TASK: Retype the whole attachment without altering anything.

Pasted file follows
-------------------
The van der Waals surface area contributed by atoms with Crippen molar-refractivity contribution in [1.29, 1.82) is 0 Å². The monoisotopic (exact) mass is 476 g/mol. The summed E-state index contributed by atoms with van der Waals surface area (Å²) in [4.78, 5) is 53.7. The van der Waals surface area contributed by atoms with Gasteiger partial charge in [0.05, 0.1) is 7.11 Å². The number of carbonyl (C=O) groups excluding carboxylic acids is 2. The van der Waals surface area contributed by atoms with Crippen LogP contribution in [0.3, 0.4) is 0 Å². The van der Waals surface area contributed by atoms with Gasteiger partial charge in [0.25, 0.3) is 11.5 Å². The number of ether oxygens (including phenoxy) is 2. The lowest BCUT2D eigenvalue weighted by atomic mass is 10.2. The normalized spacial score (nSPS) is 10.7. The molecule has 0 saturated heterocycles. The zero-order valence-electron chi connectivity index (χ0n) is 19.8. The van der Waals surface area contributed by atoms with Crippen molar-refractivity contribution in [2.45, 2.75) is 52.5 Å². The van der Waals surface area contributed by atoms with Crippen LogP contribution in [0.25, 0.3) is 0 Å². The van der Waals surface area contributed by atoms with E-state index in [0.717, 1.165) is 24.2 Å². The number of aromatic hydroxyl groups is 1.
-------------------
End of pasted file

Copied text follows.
The van der Waals surface area contributed by atoms with Crippen molar-refractivity contribution in [1.29, 1.82) is 0 Å². The monoisotopic (exact) mass is 476 g/mol. The summed E-state index contributed by atoms with van der Waals surface area (Å²) in [4.78, 5) is 53.7. The van der Waals surface area contributed by atoms with Gasteiger partial charge in [0.05, 0.1) is 7.11 Å². The number of carbonyl (C=O) groups excluding carboxylic acids is 2. The van der Waals surface area contributed by atoms with Crippen LogP contribution in [0.3, 0.4) is 0 Å². The van der Waals surface area contributed by atoms with Gasteiger partial charge in [0.25, 0.3) is 11.5 Å². The number of ether oxygens (including phenoxy) is 2. The lowest BCUT2D eigenvalue weighted by atomic mass is 10.2. The normalized spacial score (nSPS) is 10.7. The molecule has 0 saturated heterocycles. The zero-order valence-electron chi connectivity index (χ0n) is 19.8. The van der Waals surface area contributed by atoms with Crippen molar-refractivity contribution in [2.45, 2.75) is 52.5 Å². The van der Waals surface area contributed by atoms with Crippen LogP contribution in [0.25, 0.3) is 0 Å². The van der Waals surface area contributed by atoms with E-state index in [0.717, 1.165) is 24.2 Å². The number of aromatic hydroxyl groups is 1.